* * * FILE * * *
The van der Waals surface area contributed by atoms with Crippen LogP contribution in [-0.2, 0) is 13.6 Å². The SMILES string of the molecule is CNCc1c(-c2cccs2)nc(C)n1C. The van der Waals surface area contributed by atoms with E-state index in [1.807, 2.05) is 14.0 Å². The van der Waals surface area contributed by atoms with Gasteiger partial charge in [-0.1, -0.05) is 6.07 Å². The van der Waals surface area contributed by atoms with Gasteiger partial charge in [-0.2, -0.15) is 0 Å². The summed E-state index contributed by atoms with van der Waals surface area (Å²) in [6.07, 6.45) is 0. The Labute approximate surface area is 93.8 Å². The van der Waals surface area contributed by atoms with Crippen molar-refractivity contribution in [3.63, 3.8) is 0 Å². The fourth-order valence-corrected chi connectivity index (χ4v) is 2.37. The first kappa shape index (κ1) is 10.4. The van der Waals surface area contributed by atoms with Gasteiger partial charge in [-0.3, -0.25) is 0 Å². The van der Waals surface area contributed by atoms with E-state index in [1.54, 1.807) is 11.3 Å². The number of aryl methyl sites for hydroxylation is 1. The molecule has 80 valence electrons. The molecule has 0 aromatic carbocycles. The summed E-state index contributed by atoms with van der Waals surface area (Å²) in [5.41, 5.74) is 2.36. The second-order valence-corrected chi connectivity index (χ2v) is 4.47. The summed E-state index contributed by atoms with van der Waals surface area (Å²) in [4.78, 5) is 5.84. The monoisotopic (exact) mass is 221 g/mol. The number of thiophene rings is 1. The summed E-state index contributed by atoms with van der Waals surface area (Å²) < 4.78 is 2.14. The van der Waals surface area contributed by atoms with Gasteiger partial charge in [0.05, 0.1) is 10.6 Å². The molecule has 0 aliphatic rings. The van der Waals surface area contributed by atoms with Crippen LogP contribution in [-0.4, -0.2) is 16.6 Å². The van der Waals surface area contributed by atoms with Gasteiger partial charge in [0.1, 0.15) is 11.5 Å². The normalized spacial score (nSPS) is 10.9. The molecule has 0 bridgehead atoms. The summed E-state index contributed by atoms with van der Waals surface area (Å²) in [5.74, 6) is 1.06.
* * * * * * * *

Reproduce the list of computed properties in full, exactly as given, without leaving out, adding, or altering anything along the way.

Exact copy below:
The van der Waals surface area contributed by atoms with Crippen LogP contribution in [-0.2, 0) is 13.6 Å². The SMILES string of the molecule is CNCc1c(-c2cccs2)nc(C)n1C. The van der Waals surface area contributed by atoms with E-state index in [1.807, 2.05) is 14.0 Å². The van der Waals surface area contributed by atoms with Gasteiger partial charge in [-0.1, -0.05) is 6.07 Å². The van der Waals surface area contributed by atoms with Gasteiger partial charge in [-0.2, -0.15) is 0 Å². The summed E-state index contributed by atoms with van der Waals surface area (Å²) in [6.07, 6.45) is 0. The Labute approximate surface area is 93.8 Å². The van der Waals surface area contributed by atoms with Crippen molar-refractivity contribution in [3.63, 3.8) is 0 Å². The fourth-order valence-corrected chi connectivity index (χ4v) is 2.37. The first kappa shape index (κ1) is 10.4. The van der Waals surface area contributed by atoms with Gasteiger partial charge in [-0.3, -0.25) is 0 Å². The van der Waals surface area contributed by atoms with E-state index in [1.54, 1.807) is 11.3 Å². The number of aryl methyl sites for hydroxylation is 1. The molecule has 80 valence electrons. The molecule has 0 aromatic carbocycles. The summed E-state index contributed by atoms with van der Waals surface area (Å²) in [5.41, 5.74) is 2.36. The second-order valence-corrected chi connectivity index (χ2v) is 4.47. The summed E-state index contributed by atoms with van der Waals surface area (Å²) in [4.78, 5) is 5.84. The monoisotopic (exact) mass is 221 g/mol. The number of thiophene rings is 1. The summed E-state index contributed by atoms with van der Waals surface area (Å²) < 4.78 is 2.14. The van der Waals surface area contributed by atoms with Gasteiger partial charge in [0.05, 0.1) is 10.6 Å². The molecule has 0 aliphatic rings. The van der Waals surface area contributed by atoms with Crippen LogP contribution in [-0.4, -0.2) is 16.6 Å². The van der Waals surface area contributed by atoms with Gasteiger partial charge in [0.1, 0.15) is 11.5 Å². The normalized spacial score (nSPS) is 10.9. The molecule has 0 bridgehead atoms. The summed E-state index contributed by atoms with van der Waals surface area (Å²) in [5.74, 6) is 1.06.